One of his patients had given herself an injection of chlorine in the belief that this would stop herself becoming pregnant.



(The Telegraph) Six protesters who police feared were planning to disrupt the royal wedding have been arrested by Scotland Yard as the officers begin their “pre-emptive strike” against potential anarchists.

The six were arrested in the past week in connection with alleged public order offences they are said to have committed at the TUC march last month.

But officers moved to arrest them this week as they feared the group were planning further disruption at the royal wedding on Friday. The six have been issued with bail conditions stopping them from entering central London on the day of the wedding.

It brings the total number of anarchists banned from London on the day of the wedding to 68. And Scotland Yard sources confirmed that further arrests are planned in the coming days as they move to minimise the potential of trouble for Prince William and Kate Middleton on the big day.

Meanwhile officers announced that a proposed protest during the wedding by extremist group Muslims Against Crusades (MAC) has been rejected.

But a new request, by a group thought to want to protests about issues in the Middle East, have now lodged a request to protest on the day.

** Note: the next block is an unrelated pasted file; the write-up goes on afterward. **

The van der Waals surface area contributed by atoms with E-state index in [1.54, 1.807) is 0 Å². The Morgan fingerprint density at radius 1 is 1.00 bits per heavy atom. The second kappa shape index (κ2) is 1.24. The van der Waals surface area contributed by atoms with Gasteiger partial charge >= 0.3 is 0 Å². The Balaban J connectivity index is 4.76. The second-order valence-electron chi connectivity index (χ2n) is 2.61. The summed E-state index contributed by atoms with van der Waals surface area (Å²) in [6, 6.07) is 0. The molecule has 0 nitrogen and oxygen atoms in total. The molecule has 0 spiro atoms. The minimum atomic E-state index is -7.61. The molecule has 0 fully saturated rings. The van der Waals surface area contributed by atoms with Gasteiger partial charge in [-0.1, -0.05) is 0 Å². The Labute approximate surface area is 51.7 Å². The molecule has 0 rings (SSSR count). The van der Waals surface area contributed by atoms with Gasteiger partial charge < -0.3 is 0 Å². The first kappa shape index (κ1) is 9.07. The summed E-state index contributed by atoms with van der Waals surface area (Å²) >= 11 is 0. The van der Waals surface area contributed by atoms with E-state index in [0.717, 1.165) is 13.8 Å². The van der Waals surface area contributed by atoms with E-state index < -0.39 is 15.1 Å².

MAC had asked to protest outside Westminster Abbey on the day of the wedding.

After meetings with the group, Scotland Yard agreed they could protest there, but not until hours after the wedding had finished. The group refused and did not turn up to a meeting on Thursday to negotiate with officers.

Then on Saturday, a man handed in a request at Hackney police station in east London stating that he wanted to protest outside the Abbey on Friday. After investigating officers discovered he was linked to a protest movement concerned about activities in the Middle East.

Officers are yet to decide whether to allow the protest although it is unlikely they will allow it to go ahead during the wedding.

Scotland Yard has also appealed to members of the public to be its “eyes and ears” and to alert officers of any potential trouble they see in the crowd.

Lynne Owens, the Assistant Commissioner in charge of the policing operation on the day, said: “If you see anything or anyone in the crowd that is acting suspiciously, please bring it to the earliest attention of our officers… they are there to help you.

“We are very clear that we want this to be a safe, secure and happy event and we intend to act robustly, quickly and firmly if anyone engages in any criminal activity.”

The Metropolitan Police says there is still no specific terror threat to the royal wedding.

By Mark Hughes, Crime Correspondent